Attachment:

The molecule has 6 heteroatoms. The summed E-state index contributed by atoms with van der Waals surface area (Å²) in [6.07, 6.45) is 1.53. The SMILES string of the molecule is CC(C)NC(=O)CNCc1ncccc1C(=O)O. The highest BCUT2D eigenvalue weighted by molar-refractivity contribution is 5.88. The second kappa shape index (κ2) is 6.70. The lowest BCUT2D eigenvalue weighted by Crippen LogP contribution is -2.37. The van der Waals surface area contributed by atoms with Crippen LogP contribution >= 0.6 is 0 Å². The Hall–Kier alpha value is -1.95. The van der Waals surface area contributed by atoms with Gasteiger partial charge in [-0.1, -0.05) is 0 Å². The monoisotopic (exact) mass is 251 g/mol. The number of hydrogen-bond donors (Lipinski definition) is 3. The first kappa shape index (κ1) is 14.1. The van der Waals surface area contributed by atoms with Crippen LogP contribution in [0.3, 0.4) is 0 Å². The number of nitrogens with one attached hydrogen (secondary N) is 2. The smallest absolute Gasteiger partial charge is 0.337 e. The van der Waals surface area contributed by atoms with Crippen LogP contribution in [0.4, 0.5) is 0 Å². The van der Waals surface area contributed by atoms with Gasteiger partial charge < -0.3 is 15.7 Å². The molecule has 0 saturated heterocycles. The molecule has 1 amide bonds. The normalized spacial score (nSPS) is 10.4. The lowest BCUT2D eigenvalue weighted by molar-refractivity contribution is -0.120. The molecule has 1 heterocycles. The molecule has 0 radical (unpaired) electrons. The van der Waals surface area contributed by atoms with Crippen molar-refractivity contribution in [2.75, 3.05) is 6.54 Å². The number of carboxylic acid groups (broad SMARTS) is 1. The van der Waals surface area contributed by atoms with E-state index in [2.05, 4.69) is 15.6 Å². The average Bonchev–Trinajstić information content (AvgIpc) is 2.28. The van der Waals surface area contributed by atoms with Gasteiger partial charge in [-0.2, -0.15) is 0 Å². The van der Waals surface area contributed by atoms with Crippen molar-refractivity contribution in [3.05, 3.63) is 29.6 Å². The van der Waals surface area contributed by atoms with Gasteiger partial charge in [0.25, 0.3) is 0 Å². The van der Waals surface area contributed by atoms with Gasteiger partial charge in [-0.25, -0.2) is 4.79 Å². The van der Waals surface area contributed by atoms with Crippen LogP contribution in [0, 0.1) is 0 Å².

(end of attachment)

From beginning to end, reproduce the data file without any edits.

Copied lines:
The molecule has 6 heteroatoms. The summed E-state index contributed by atoms with van der Waals surface area (Å²) in [6.07, 6.45) is 1.53. The SMILES string of the molecule is CC(C)NC(=O)CNCc1ncccc1C(=O)O. The highest BCUT2D eigenvalue weighted by molar-refractivity contribution is 5.88. The second kappa shape index (κ2) is 6.70. The lowest BCUT2D eigenvalue weighted by Crippen LogP contribution is -2.37. The van der Waals surface area contributed by atoms with Crippen LogP contribution >= 0.6 is 0 Å². The Hall–Kier alpha value is -1.95. The van der Waals surface area contributed by atoms with Gasteiger partial charge in [-0.1, -0.05) is 0 Å². The monoisotopic (exact) mass is 251 g/mol. The number of hydrogen-bond donors (Lipinski definition) is 3. The first kappa shape index (κ1) is 14.1. The van der Waals surface area contributed by atoms with Crippen LogP contribution in [0.3, 0.4) is 0 Å². The number of nitrogens with one attached hydrogen (secondary N) is 2. The smallest absolute Gasteiger partial charge is 0.337 e. The van der Waals surface area contributed by atoms with Crippen LogP contribution in [0.4, 0.5) is 0 Å². The van der Waals surface area contributed by atoms with Gasteiger partial charge < -0.3 is 15.7 Å². The molecule has 0 saturated heterocycles. The molecule has 1 amide bonds. The normalized spacial score (nSPS) is 10.4. The lowest BCUT2D eigenvalue weighted by molar-refractivity contribution is -0.120. The molecule has 1 heterocycles. The molecule has 0 radical (unpaired) electrons. The van der Waals surface area contributed by atoms with Crippen molar-refractivity contribution in [2.75, 3.05) is 6.54 Å². The number of carboxylic acid groups (broad SMARTS) is 1. The van der Waals surface area contributed by atoms with E-state index in [2.05, 4.69) is 15.6 Å². The average Bonchev–Trinajstić information content (AvgIpc) is 2.28. The van der Waals surface area contributed by atoms with Gasteiger partial charge in [-0.2, -0.15) is 0 Å². The van der Waals surface area contributed by atoms with Crippen molar-refractivity contribution in [3.05, 3.63) is 29.6 Å². The van der Waals surface area contributed by atoms with Gasteiger partial charge in [0.25, 0.3) is 0 Å². The van der Waals surface area contributed by atoms with Gasteiger partial charge in [-0.25, -0.2) is 4.79 Å². The van der Waals surface area contributed by atoms with Crippen LogP contribution in [0, 0.1) is 0 Å².